- The Washington Times - Tuesday, May 28, 2019

Washington has become the first state to legalize “green funerals” — the process of mixing human remains with straw and wood chips and placing them in soil to help grow flowers and trees.

The Washington-based firm Recompose has pioneered human composting, which has been hailed as more affordable and environmentally friendly than caskets or cremation — America’s most popular form of burial.

“The idea of returning to earth resonates with many different faiths around the world,” Katrina Spade, founder and CEO of Recompose, told The Washington Times. “And nature is really good at death.”

Some opposition to the new law came from the Catholic Church, which argued that the composting technique fails to follow church doctrine on the treatment of the dead.

But Washington state’s association of funeral directors supported the initiative, echoing sentiments expressed by the National Funeral Directors Association that the method offers environmental benefits at lower costs.

Criticism over the waste associated with funerals has been on the rise for years.

Cremation relies largely on natural gas and releases toxic pollutants and particulates into the air, while conventional burials involve formaldehyde and other chemicals to preserve bodies, which then are placed into almost indestructible coffins that take up land.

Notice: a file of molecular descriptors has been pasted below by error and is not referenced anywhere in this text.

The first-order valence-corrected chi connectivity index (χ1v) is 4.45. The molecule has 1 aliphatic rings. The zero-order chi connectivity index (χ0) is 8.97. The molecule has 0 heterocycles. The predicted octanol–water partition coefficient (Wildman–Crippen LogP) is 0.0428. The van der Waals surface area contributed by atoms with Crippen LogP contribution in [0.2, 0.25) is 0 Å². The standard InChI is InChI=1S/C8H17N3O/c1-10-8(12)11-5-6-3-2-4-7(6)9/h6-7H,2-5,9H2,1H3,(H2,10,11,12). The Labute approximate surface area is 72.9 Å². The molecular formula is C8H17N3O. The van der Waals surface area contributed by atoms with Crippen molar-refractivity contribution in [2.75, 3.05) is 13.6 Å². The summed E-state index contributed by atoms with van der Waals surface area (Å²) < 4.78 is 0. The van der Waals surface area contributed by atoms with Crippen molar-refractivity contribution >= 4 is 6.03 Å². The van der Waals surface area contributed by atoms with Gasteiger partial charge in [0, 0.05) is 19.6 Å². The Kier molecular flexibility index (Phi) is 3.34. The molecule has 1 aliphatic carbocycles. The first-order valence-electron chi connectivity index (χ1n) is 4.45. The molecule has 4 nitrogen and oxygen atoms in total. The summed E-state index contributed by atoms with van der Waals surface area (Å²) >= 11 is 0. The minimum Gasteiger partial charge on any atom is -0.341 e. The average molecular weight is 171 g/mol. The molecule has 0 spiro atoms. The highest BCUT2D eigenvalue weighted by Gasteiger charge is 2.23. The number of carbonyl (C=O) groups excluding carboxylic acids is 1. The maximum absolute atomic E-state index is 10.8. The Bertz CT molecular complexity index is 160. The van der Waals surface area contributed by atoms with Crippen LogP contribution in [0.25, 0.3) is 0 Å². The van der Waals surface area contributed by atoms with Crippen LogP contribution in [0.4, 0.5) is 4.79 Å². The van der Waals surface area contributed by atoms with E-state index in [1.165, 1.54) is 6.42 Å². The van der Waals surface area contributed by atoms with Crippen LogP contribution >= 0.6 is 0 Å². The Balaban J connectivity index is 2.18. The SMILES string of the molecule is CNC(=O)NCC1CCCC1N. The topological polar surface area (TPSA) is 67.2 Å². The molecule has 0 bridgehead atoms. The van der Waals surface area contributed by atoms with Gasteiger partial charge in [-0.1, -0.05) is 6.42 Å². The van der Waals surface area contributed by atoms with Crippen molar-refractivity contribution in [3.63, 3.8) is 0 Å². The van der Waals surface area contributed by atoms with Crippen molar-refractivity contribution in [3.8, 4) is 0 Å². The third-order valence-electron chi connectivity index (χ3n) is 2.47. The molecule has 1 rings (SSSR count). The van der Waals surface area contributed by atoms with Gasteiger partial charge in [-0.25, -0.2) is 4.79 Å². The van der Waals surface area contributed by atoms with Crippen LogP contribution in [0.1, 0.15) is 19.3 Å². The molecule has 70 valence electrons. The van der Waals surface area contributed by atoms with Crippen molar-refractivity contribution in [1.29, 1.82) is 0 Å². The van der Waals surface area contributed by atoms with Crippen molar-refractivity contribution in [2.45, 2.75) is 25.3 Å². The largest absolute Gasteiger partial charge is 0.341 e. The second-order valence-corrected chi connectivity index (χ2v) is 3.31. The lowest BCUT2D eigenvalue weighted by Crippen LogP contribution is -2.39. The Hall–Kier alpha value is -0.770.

U.S. burial costs range widely, with traditional casket-to-plot costs averaging more than $8,000, with cremation costing roughly $6,000.

Human composting involves placing bodies in “vessels” and using straw and wood chips to create about two wheelbarrows of soil within a month. It costs $5,500, including the price of the required legal paperwork.

Because of the potential benefits offered by “green funerals,” the National Funeral Directors Association is on record as saying most of its members are interested in exploring such options for burial.

Washington Governor Jay Inslee made the move last week, signing into law a proposal to legalize human composting and another process sometimes called liquid cremation, or alkaline hydrolysis, which involves using heat, pressure, water and chemicals to process remains.

According to The Associated Press, alkaline hydrolysis is available in at least 19 states.

Washington’s law will go into effect next May and will include regulations for the process of licensing composting facilities.

Ms. Spade, an anthropologist and architect by training, studied the process at Washington State University with six bodies of people who had donated their remains to the research. In 2014 she founded the Urban Death Project amid her studies about the limitations of traditional burials.

She told The Times the idea for composting humans came from a friend who discussed developments in the decomposition of cows, which employed wood chips, alfalfa and straw.

In a TED talk she delivered last year, Ms. Spade highlighted the core of her philosophy: “When organisms die in nature, microbes and bacteria break them down into nutrient-rich soil, completing the life cycle. In nature, death creates life.”

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